Sunday, October 27, 2013


Teamwork is essential to the success of your business. But there's lots more to it than describing your employees as "team members" or using clich├ęs such as "our team is here to help you".

1. First Step: Focus

You must have a specific and well defined business focus and target market. You can't expect your teams to help you if you

  • Don't know exactly "what business you're in"

  • Whom you're trying to sell to.

2. Management Team Dissension

All members of the management team must agree about business focus and target market. Staff will "sniff out" dissension about business goals and markets quicker than you can say "marketing". If management can't agree about business objectives, employees won't bother.

3. Imprecise Expectations

Your teams need to know exactly what you expect of them in four areas:

  • as a team

  • as individual team members

  • as teams operating with other teams

  • as team contributors to business success.

4. Team Rewards

It's good to reward individual staff who perform well. It's even better to reward all members of a high performing team. Do you have team rewards and incentives in place?

5. Personality Conflicts

Do you spend time trying to resolve "personality conflicts" or "interpersonal problems" when you should be concentrating on the source of such problem. It's usually lack of role and goal clarity.

6. Collaboration Clarity

Do you know for sure which teams need to collaborate most closely for business success? Do you stress the need for effective collaboration between those teams?

7. Inter-team System Compatibility

We all know that "if your systems are poor your people will fail". It's essential to have systems in place to enable each team to work well. But it's also essential to have systems in place that enhance effective co-operation between teams.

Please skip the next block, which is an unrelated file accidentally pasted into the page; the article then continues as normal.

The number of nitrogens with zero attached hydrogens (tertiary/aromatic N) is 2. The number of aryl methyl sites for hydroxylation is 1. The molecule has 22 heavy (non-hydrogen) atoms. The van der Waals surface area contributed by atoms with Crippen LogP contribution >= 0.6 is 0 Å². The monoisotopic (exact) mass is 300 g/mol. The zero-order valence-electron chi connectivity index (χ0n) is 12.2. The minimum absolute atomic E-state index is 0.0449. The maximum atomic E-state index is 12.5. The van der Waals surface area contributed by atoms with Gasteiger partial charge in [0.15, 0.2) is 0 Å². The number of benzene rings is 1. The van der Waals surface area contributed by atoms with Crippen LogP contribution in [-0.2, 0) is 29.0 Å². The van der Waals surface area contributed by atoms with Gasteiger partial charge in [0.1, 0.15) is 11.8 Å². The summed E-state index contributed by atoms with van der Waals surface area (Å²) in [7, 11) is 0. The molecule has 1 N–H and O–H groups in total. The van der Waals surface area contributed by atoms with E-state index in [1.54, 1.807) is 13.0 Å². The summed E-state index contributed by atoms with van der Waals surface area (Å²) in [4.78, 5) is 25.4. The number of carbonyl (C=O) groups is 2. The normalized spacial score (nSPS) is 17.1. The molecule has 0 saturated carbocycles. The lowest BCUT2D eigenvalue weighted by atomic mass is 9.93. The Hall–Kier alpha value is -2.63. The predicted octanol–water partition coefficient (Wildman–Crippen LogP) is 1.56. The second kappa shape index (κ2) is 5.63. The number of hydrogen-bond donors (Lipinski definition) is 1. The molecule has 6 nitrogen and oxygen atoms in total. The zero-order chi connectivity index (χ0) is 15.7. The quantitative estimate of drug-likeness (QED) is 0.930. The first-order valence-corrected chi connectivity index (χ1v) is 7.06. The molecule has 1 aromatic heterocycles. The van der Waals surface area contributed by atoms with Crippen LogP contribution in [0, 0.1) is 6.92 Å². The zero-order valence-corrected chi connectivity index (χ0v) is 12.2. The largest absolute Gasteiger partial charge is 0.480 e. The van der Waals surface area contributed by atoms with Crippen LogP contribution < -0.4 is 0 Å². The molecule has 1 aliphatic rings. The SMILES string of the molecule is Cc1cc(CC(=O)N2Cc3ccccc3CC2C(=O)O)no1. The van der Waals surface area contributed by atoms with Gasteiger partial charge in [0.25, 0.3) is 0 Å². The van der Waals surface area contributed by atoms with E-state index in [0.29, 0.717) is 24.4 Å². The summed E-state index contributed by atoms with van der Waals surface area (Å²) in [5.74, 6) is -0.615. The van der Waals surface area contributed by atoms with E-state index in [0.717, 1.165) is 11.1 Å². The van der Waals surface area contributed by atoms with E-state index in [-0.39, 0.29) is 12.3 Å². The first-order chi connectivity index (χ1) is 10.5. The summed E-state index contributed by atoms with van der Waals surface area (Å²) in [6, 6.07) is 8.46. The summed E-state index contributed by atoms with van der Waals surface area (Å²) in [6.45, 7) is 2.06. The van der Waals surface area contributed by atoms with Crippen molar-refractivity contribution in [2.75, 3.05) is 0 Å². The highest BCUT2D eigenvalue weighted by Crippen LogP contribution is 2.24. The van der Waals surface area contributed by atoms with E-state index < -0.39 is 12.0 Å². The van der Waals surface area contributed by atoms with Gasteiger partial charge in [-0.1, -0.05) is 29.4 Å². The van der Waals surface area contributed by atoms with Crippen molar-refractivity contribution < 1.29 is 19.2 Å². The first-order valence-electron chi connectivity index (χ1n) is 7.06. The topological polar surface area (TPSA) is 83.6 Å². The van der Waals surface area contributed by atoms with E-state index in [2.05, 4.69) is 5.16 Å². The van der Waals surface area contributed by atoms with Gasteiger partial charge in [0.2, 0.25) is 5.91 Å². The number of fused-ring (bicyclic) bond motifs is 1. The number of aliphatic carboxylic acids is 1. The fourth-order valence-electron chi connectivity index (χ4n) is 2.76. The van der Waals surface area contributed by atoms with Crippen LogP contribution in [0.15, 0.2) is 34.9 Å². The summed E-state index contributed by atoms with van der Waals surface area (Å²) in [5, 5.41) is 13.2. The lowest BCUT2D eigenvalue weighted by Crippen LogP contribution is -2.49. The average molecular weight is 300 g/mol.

8. A Culture Of Blaming

Phrases such as "It's not my job", "The girls in the office never get that right", "Salespeople never provide all the details", "we were late because Jack was away ill", are indicative of a blaming culture. Always looking for a scapegoat or an excuse is a reliable indicator of poor teamwork. Do you hear this sort of thing often in your business?

9. Your Role

Are you aware that your role is not only to develop competent and effective individual staff but also competent and effective teams? Do you stress the importance of teamwork and inter-team co-operation? Do you move quickly to defuse inter-team disagreements when they occur?

10. Autonomy

Do you give effective teams freedom to operate under minimal supervision, make recommendations for changes to systems, have direct contact with customers and generally "run their own race" provided that what they do helps achieve business results and benefits the business?


Even with the best of intentions, managers can unwittingly discourage teamwork by failing to do a lot of little things. These things by themselves may not seem vitally important. But together they could distract staff and diminish team effectiveness. If you need a particular starting point I'd suggest that you and your management team have a thorough and detailed chat about items 1 and 2.


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